Some Valley residents may remember Measure E, a bond passed in 2002 that funded repairs and improvements at community colleges in Fresno, Madera, Kings and Tulare Counties. Now, 14 years later, the community college district is asking for money—on an even bigger ballot measure.
The chemistry department at Fresno City College is a model for shrewd, pragmatic use of space. Every inch of stacked shelves, stuffed cabinets and crucial counter space is in use. Chemistry professor Seth Yates says as more students enroll, and safety regulations call for more equipment, the limiting factor is space.
“We’re just taking loads of stuff out of here, whatever we can get rid of, all the time,” Yates says, “and we still can’t find storage space for the stuff that we need.”
The school even bought lab stools specially made to be extra narrow, foldable and stackable.
“We're just out of options,” he says. “We're pushed to the edges right now, and without doing some major renovations or something like that, there's just no way to use the space any better than we have.”
The building has other problems, too. “We have asbestos in the building,” says Bill Stewart, the interim chancellor of the State Center Community College District, which includes City College and four other schools in the San Joaquin Valley. “It is safe, we have it contained, we have it sealed off, but it has to be replaced.”
That’s why Stewart and the district introduced ballot Measure C. It’s a $485 million bond that aims to replace and repair old buildings throughout the district—like portable classrooms in Fresno City College’s police academy in the southeast and the Oakhurst campus of Reedley Community College. And the measure isn’t just about classrooms—Reedley would get a new performing arts center, and a new garage would help solve Fresno City College’s pesky parking problem.
“We haven't really sold you a parking permit there; we've sold you a hunting permit,” says Stewart of Fresno City College, where 20,000 students must compete for roughly 3,000 parking spots. “I don't know if you've ever been there but you can't park, and so there's $50 million set aside to solve that problem.”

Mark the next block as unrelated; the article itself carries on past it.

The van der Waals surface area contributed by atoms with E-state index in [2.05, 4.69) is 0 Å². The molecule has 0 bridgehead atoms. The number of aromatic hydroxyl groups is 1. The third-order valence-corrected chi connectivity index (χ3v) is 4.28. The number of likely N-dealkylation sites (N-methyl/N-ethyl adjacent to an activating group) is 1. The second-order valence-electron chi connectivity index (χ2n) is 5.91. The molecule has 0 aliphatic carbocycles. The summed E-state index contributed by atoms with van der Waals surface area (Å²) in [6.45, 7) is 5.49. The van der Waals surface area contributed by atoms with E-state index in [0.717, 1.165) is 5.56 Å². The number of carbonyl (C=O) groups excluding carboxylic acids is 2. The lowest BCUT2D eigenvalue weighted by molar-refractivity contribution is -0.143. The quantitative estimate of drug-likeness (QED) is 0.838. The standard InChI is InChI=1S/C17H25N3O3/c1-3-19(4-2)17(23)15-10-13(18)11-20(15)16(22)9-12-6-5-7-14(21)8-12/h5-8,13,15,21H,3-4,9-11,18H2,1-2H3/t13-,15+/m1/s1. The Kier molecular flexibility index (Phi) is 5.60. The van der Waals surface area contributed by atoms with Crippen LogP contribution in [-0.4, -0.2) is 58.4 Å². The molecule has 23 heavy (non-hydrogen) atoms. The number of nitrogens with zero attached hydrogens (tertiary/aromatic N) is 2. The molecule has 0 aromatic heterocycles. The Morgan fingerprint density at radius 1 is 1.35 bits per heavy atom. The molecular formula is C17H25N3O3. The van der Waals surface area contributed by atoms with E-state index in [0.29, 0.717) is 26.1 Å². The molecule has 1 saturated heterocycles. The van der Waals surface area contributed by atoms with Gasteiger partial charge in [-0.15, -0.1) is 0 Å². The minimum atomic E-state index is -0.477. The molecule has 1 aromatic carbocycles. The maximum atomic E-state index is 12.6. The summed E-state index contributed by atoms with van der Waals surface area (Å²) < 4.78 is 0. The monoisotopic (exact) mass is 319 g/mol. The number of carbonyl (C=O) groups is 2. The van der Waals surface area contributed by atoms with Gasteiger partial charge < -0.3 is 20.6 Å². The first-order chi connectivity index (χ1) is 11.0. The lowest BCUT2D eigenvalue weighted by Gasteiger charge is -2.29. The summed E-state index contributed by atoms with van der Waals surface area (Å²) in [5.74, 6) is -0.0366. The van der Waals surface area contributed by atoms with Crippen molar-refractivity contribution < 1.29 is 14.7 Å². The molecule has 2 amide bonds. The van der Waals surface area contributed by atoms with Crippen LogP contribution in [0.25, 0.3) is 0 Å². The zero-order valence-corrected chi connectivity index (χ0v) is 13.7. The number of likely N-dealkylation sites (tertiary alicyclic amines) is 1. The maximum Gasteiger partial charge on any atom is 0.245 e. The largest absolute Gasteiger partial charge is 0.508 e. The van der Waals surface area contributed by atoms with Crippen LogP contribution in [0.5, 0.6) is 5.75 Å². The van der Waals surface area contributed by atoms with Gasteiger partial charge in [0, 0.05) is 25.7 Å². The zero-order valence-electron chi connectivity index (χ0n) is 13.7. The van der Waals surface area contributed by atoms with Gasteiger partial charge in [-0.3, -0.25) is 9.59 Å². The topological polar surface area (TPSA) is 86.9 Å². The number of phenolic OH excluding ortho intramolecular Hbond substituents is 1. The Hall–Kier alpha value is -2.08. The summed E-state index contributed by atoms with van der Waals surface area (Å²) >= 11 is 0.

Stewart says these improvements are essential because of the sheer volume of students that cycles through these community colleges.
“We're a very large district. We're as big as the state of Connecticut. We have 1/300th of the people that live in the United States are in our district and we serve 50,000 students,” says Stewart.
Measure C essentially amounts to a property tax. For every $100,000 of property value, taxes would increase by $18.50.
“For the average homeowner in our district, it is about $38 a year,” he says. “That's a Starbucks cup of coffee a month, so it's pennies a day in order to provide this opportunity for our students.”
It’s true that these schools are important. They’re the only educational option many people have here in the valley, and they’re feeder schools for 4-year colleges and universities throughout the state. But is Measure C the best way to improve these schools? Tal Cloud doesn’t think so.
“I think it was hastily put on the ballot, without a lot of public comment,” says Cloud, political director at the conservative business group The Lincoln Club of Fresno County. “The ballot language is very loose and fast, and quite frankly, I think the priorities they have chosen are not positive for the community.”
He particularly disagrees with taxpayer money going toward a parking garage.
He’s right that not all the proposed projects have precise budgets, yet, and it’s not clear which ones would take priority. He points to 2002’s Measure E as a much more transparent community college measure. Plus, he says, factoring in bond interest, Measure C could end up costing much more than $485 million.
“The reality is, we should find ways to maximize existing campuses and find ways to move kids through the system,” says Cloud. “So many of the community colleges, they have people that are in class that aren't moving forward, and that's what they need to be focusing on.”
Measure C will appear on the ballot on June 7 in parts of Fresno, Madera, Kings and Tulare Counties.